BY BUDDY NEVINS
State Rep. Ari Porth has a new way for Florida to save money: End minimum mandatory sentencing for nonviolent drug offenders.
The law is ridiculous and clogging up our prisons with inmates who don’t belong there.
Porth of Coral Springs notes that it costs the state $55-a-day to house an inmate.
He said that he has seen middle class, contributing member of society victimized by minimum mandatory sentences.
“There are people who were in car accidents who become hooked on pain pills, Porth said. “Then they are pulled over by an officer for something routine. The officer finds seven pills in their possession and suddenly they are slapped with mandatory prison time.”
Currently if someone is convicted of possession of as little as four grams of an opiate like morphine, oxycodone or heroin, they face a mandatory sentence of three years in the state pen. Four grams is an amount equal to less than three Wheat Thins!
Under Porth’s bill, judges would decide on a case-by-case basis which non-violent drug abusers deserve a second chance.
Porth is riding a recent trend in the nation which has found that mandatory sentencing for non-violent crimes is expensive and doesn’t work.
The Rockefeller Laws
Mandatory sentencing may not have started with Nelson Rockefeller, but he was the most notable proponent of them.
In 1973, then-New York Governor Rockefeller pushed through a law which mandated stiff sentences for possessing modest amounts of everything from marijuana to heroin. Possession of even a little pot by first time offenders faced a mandatory 15 years in the slammer — on par with second-degree murderers.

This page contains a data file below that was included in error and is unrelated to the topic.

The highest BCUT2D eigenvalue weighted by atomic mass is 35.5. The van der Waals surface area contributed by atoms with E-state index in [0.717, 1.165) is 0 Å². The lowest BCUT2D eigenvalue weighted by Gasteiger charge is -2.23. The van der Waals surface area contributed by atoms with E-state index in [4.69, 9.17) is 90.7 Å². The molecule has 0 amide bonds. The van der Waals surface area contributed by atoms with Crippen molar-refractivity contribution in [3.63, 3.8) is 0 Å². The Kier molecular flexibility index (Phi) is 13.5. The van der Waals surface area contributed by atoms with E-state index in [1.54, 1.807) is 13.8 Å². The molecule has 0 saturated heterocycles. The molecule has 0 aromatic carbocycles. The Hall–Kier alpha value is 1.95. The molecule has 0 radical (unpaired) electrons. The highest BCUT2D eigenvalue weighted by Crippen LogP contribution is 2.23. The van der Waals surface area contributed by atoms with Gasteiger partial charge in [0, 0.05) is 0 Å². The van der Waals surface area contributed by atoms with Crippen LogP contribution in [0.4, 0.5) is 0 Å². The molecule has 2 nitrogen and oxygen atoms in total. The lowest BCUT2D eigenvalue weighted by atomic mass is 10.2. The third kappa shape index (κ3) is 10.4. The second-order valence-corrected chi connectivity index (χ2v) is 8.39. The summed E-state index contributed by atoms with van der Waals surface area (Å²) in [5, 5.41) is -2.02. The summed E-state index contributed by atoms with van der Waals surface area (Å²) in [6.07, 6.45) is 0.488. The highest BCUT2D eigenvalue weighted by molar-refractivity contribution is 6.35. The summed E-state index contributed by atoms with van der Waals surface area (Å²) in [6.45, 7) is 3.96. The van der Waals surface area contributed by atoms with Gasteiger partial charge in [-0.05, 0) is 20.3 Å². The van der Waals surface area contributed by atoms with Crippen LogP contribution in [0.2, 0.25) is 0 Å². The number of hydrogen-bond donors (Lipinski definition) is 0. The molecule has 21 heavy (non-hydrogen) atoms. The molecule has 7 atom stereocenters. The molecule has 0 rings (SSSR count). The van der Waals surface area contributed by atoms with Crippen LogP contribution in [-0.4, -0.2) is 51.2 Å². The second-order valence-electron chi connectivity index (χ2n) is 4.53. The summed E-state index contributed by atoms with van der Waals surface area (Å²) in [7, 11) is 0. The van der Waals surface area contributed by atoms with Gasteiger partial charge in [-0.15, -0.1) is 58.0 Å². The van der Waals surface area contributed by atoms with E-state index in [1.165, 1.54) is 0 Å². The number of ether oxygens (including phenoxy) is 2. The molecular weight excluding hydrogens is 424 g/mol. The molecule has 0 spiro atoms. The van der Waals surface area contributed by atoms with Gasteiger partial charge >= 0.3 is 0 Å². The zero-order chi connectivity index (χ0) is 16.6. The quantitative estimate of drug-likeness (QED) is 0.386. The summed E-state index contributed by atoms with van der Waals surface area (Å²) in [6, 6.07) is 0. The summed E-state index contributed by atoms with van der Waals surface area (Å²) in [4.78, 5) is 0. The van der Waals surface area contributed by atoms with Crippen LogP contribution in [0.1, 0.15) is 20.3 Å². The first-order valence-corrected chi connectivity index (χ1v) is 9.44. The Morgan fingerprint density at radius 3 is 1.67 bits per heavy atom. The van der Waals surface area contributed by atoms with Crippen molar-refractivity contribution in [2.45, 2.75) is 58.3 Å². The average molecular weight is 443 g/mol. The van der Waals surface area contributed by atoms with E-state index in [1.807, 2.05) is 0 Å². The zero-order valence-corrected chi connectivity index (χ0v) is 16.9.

The laws were designed to take sentencing decisions out of the hand of what conservatives called “lily-livered liberal judges”. As if the judiciary was the responsible for drug abuse!
New York prisons quickly filled with non-violent offenders. New York dropped its mandatory sentences in 2009, saying it was costing up to $300 million-a-year and accomplishing nothing.
It will be interesting to see if the Republicans buy Porth’s sensible idea. Or do they only want to cut school budgets and aid for the poor?
At least one Republican likes the bill. The Senate sponsor is Republican Ellyn Bogdanoff of Fort Lauderdale, chair of Budget subcommittee on Finance and Tax. (My son Aaron is Bogdanoff’s legislative assistant)
Porth’s idea makes sense. He’s the perfect lawmaker to sell it because he is a prosecutor.
Current Laws Unfair, Don’t Work
Besides budget consideration, there are other obvious reasons to end mandatory sentences for non-violent drug offenders.
Many of those locked up are minorities who can’t afford good lawyers to bargain the charges down.
Jimmy O’Malley caught in his Corvette riding dirty with an ounce of coke walks. Tashandra Williams nabbed in the projects with a gram of coke does years in the pen.
Approximately 90 percent of those jailed in New York’s 25-year experiment with minimum mandatory sentences were blacks and Hispanics. The staff research on Porth’s bill has not been done yet, but I believe the Florida stats will be just as stacked against minorities.
The biggest reason to try Porth’s approach is that mandatory sentencing never cured the problem. Offenders need rehab, not prison.
Porth’s bill is a step in that direction.
Note: Porth is running for Broward County commission in 2012. His opponent for now is the incumbent Stacy Ritter.